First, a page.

Appeal Court confirms life sentence against Indonesian

THE Court of Appeal has confirmed both conviction and the life imprisonment sentence imposed on an Indonesian drug dealer Mychel Andriano Takahindengeng for trafficking in cocaine hydrochloride weighing 3,932.44 grammes.

Justices Shaban Lila, Ignas Kitusi and Lilian Mashaka ruled against Takahindengeng, the appellant, after dismissing the appeal he had lodged against findings of the High Court’s Corruption and Economic Crimes Division.

“(…..) this appeal against the conviction and sentence, stands dismissed,” they declared having rejected several complaints the appellants had raised in attempt to fault the findings of the High Court on the matter.

During hearing of the appeal, the appellant had complained, among others, that the testimony of prosecution witnesses as regards to the colour and number of the bags, the contents and the labeling of the drugs in question was marred by contradictions, thus not reliable.

He complained also that the chain of custody of the drugs was broken, ownership, search and seizure of the bag containing the suspected drugs, propriety of the sentence and admissibility as evidence of the alleged drugs, the bag and statement of a witness who was not available to testify.

In their judgment delivered in Dar es Salaam recently, the justices pointed out as regards to the reliability of the witnesses that they were not oblivious to the fact of life that two or more people who witness an event, may not later tell it in exactly the same way.

“This fact of life has developed into a legal principle and it is considered to be a sign that the witness did not rehearse the story. (….) the so-called contradictions on colour and number of the bag(s), as well as on its contents, are but delicate details that do not affect the epicenter of the case,” they said.

As to the ownership of the bag, the justices agreed with the findings of the trial judge that it belonged to the appellant because he showed up to identify it and that irrespective of the fact that nobody saw him placing the same on the machine, his own conduct confirmed him as its owner.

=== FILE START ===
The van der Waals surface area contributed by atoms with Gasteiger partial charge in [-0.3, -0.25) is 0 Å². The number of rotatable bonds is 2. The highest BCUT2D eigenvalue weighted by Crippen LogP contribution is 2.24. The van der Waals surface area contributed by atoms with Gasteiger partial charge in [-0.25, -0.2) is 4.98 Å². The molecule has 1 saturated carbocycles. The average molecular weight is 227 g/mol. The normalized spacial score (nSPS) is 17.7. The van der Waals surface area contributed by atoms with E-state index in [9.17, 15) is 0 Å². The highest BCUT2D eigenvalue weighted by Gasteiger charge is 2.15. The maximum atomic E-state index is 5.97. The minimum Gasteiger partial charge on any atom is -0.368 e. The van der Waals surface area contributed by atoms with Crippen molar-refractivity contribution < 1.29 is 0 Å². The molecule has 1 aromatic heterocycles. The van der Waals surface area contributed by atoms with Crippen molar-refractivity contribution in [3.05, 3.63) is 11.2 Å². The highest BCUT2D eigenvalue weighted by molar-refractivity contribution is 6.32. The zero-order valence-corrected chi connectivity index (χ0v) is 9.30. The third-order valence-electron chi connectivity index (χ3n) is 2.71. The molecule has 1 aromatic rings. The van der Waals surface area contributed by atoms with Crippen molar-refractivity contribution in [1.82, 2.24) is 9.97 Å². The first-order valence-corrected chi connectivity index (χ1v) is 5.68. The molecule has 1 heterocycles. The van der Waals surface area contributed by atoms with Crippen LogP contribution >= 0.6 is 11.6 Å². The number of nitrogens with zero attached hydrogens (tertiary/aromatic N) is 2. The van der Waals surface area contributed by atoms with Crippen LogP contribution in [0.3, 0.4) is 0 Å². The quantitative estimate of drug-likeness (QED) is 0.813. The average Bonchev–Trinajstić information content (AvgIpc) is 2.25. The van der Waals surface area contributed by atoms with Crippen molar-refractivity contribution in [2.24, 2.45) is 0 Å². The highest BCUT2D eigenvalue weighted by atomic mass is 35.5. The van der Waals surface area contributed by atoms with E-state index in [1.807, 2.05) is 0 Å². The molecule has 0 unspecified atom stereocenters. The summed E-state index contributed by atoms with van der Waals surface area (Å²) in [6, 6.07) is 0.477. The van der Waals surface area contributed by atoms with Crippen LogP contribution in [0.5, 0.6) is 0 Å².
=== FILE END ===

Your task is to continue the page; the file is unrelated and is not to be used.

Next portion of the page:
“In our conclusion therefore, ownership of the bag, the search and seizure of that bag, were proved by the witnesses we have found to be reliable and also by the appellant’s own conduct. Therefore, (these) areas of complaint have no merit, we dismiss them,” they ruled.

The justices took into consideration the evidence of prosecution witnesses, who provided an impeccable oral chronology of events and chain of custody of the suspected packets from the Julius Nyerere International Airport up to Anti-Drug Unit Head office and later to the Chief Government Chemist office.

According to them, the appellant’s complaint that the bag tendered in court as exhibit was not the same as the one seized from him, is both surprising and misconceived.

“First of all, there was no objection to its admissibility and secondly, there would be no motive to change the bag which is of less significance compared to the four suspected packets. We therefore agree with the conclusion reached by the trial judge and dismiss this complaint,” they ruled.

Regarding the complaint on admissibility of evidences tendered by the prosecution, the justices noted that exhibit P7 was admitted without objection from the appellant’s counsel, thus such complaint could only be a misconception.

As for exhibits P5 and P6, they also observed that the criticism was pegged on the alleged contradictions which were resolved in favour of the prosecution on the colour and number of the bags, the contents and the labelling. Thus, the justices concluded that such area of complaint rests on a vacuum.

On the propriety of sentence, they noted that the trial judge sentenced the appellant to life imprisonment as being the mandatory sentence in terms of section 16 of the Drugs and Prevention of Illicit Traffic in Drugs Act, as amended by Act No. of 2012.

“As that is the law, our hands are tied, so we dismiss (this) ground of complaint for lacking merit,” the justices ruled.

There was no dispute that the appellant, an Indonesian, had been in Tanzania from August 6, 2012 and was set to leave the country on August 12, 2012 for other destinations. It was alleged that the events that led to the case from which the appeal originates, took place on the latter date.

The prosecution’s case was that on August 12, 2012 while the appellant was checking in at the Julius Nyerere International Airport (JNIA) ready for departure, his baggage was subjected to the usual screening.

One officer, who was operating the screening machine, noticed a suspicious image in one of the bags and he instructed a security officer to conduct a physical search of that bag.

As the appellant did not heed to instructions to open the bag, such officer opened it himself in the presence of a police officer stationed at the JNIA. From that bag, the two officers retrieved four packets which contained what they suspected to be narcotic drugs.

The suspicion was later confirmed through scientific tests conducted by the office of the Chief Government Chemist (CGC).

Related Articles

Back to top button